Teaching for Citizenship in Urban Schools

Edited by:
Antonio J. Castro, University of Missouri
Alexander Cuenca, Indiana University
Jason Williamson, University of Missouri

A volume in the series: Teaching and Learning Social Studies. Editor(s): William B. Russell, University of Central Florida.

Published 2020

As the civic engagement gap widens across lines of race, class, and ethnicity, educators in today’s urban schools must reconsider what it means to teach for citizenship; however, few resources exist that speak to their unique contexts. Teaching for Citizenship in Urban Schools offers lessons and strategies that combines the power of inquiry-driven teaching with a funds of knowledge approach to capitalize on the lived civic experiences of urban youth and children.

Teaching for Citizenship in Urban Schools presents six strategies for making civic and social studies education relevant and engaging: using photovoice for social change, conducting culturally responsive investigations of community, defining American Black founders, enacting hip-hop pedagogy, employing equity literacy to explore immigrant enclaves, and drawing on young adult fiction to teach about police violence. Written by some of the leading scholars in the field, each chapter includes an overview of the strategy and lessons for both elementary and secondary students. As a whole, these lessons draw on neighborhood resources, facilitate cultural exchanges among students and teachers, create community networks, and bridge schools and communities in a shared mission of building a just and inclusive democracy.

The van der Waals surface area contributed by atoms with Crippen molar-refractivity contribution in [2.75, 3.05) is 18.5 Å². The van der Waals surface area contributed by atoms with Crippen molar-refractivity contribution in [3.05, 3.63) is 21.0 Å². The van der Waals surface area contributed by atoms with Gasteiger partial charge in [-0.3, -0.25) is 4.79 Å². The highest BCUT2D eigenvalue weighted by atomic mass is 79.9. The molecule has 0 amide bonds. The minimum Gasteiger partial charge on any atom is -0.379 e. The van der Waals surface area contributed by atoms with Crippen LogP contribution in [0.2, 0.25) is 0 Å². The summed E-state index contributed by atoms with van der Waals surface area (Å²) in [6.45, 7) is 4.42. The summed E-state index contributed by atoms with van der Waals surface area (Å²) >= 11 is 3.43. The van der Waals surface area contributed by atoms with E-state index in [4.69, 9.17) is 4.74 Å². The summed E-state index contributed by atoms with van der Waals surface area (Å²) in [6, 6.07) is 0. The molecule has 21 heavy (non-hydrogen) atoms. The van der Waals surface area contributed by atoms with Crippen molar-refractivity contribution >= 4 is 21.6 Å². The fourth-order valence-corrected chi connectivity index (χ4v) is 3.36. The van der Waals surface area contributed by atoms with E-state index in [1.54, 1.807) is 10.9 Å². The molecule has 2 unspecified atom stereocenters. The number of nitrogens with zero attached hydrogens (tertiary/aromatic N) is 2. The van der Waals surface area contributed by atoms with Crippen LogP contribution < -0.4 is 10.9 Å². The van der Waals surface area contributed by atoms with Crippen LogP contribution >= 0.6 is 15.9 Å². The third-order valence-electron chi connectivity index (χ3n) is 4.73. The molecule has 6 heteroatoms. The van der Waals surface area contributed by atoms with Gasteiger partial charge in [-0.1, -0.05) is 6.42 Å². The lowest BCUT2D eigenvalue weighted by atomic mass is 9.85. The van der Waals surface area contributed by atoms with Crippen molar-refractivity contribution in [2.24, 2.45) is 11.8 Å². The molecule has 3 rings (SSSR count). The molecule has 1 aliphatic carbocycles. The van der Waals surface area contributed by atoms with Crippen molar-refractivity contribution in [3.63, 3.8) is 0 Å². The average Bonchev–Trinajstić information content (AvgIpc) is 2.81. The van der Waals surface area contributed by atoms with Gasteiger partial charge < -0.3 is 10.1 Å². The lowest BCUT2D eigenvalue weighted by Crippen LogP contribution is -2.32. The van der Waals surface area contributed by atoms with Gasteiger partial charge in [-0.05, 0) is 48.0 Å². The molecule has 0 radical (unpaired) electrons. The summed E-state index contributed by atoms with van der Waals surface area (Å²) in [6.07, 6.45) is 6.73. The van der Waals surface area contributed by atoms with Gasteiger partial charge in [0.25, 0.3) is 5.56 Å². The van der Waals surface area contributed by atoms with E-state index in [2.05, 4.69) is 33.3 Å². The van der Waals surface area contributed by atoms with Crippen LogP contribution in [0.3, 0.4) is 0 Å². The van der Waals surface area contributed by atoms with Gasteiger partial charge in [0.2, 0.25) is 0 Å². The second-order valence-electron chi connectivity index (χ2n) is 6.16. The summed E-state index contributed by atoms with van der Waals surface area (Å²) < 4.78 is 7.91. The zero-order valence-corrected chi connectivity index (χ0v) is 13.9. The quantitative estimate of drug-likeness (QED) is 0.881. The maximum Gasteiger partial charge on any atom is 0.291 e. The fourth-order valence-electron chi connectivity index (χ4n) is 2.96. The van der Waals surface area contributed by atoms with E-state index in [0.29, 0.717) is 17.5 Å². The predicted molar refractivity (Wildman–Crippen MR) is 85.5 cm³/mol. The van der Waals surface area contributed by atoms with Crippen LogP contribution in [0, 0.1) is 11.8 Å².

This book is for anyone who values student-centered, inquiry-driven, and culturally-sustaining pedagogies that foster a deeper understanding of citizenship within a diverse democracy.

Introduction. Acknowledgments. Teaching for Citizenship in Urban Schools, Antonio J. Castro. How Can I Serve as a Voice for My Community? Using Photovoice to Cultivate Young Agents of Change, Sarah A. Mathews. Culturally Responsive Investigations of Communities: Honoring Funds of Knowledge and Community Spaces, Rebecca C. Christ and Adrian C. Clifton. Do We Need to Redefine Who We Classify as Founders? Black Founding Fathers and Mothers of the United States, LaGarrett J. King and John A. Moore. Hip-Hop Pedagogy, Lauren Ray. Teaching Immigration in Urban Contexts, Ashley Taylor Jaffee and Jeremy Hilburn. Teaching Police Violence Through Young Adult Fiction, Antonio J. Castro and Jason Williamson. Funds of Knowledge and Civic Education in Urban Classrooms, Alexander Cuenca.